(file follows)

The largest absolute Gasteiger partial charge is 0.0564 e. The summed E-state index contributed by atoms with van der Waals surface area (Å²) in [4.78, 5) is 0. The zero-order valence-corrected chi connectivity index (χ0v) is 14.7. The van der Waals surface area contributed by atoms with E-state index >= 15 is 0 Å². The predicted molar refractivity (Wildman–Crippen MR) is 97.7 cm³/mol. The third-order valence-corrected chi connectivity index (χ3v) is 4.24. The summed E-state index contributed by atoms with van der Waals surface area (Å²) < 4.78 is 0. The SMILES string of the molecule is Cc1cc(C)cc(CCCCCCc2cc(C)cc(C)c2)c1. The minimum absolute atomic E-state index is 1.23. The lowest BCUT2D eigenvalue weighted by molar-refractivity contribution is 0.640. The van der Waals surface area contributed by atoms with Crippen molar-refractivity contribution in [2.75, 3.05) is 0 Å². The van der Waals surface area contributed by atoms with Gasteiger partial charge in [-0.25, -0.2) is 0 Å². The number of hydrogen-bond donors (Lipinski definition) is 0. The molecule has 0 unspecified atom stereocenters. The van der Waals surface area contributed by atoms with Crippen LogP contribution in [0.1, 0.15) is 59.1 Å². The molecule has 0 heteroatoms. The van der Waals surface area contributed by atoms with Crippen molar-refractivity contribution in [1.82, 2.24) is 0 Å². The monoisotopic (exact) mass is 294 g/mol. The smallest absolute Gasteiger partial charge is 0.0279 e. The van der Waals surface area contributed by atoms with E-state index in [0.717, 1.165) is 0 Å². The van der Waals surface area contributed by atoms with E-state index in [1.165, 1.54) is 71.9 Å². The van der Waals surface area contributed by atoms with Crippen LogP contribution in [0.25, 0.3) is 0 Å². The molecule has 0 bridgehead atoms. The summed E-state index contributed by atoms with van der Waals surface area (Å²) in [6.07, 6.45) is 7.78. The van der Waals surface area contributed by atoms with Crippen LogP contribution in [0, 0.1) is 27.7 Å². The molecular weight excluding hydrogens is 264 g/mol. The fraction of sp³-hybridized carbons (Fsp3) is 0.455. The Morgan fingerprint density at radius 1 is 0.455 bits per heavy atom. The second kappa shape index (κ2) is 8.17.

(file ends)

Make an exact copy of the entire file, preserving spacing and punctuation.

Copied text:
The largest absolute Gasteiger partial charge is 0.0564 e. The summed E-state index contributed by atoms with van der Waals surface area (Å²) in [4.78, 5) is 0. The zero-order valence-corrected chi connectivity index (χ0v) is 14.7. The van der Waals surface area contributed by atoms with E-state index >= 15 is 0 Å². The predicted molar refractivity (Wildman–Crippen MR) is 97.7 cm³/mol. The third-order valence-corrected chi connectivity index (χ3v) is 4.24. The summed E-state index contributed by atoms with van der Waals surface area (Å²) < 4.78 is 0. The SMILES string of the molecule is Cc1cc(C)cc(CCCCCCc2cc(C)cc(C)c2)c1. The minimum absolute atomic E-state index is 1.23. The lowest BCUT2D eigenvalue weighted by molar-refractivity contribution is 0.640. The van der Waals surface area contributed by atoms with Crippen molar-refractivity contribution in [2.75, 3.05) is 0 Å². The van der Waals surface area contributed by atoms with Gasteiger partial charge in [-0.25, -0.2) is 0 Å². The number of hydrogen-bond donors (Lipinski definition) is 0. The molecule has 0 unspecified atom stereocenters. The van der Waals surface area contributed by atoms with Crippen LogP contribution in [0.1, 0.15) is 59.1 Å². The molecule has 0 heteroatoms. The van der Waals surface area contributed by atoms with Crippen molar-refractivity contribution in [1.82, 2.24) is 0 Å². The monoisotopic (exact) mass is 294 g/mol. The smallest absolute Gasteiger partial charge is 0.0279 e. The van der Waals surface area contributed by atoms with E-state index in [0.717, 1.165) is 0 Å². The van der Waals surface area contributed by atoms with E-state index in [1.165, 1.54) is 71.9 Å². The van der Waals surface area contributed by atoms with Crippen LogP contribution in [0.25, 0.3) is 0 Å². The molecule has 0 bridgehead atoms. The summed E-state index contributed by atoms with van der Waals surface area (Å²) in [6.07, 6.45) is 7.78. The van der Waals surface area contributed by atoms with Crippen LogP contribution in [0, 0.1) is 27.7 Å². The molecular weight excluding hydrogens is 264 g/mol. The fraction of sp³-hybridized carbons (Fsp3) is 0.455. The Morgan fingerprint density at radius 1 is 0.455 bits per heavy atom. The second kappa shape index (κ2) is 8.17.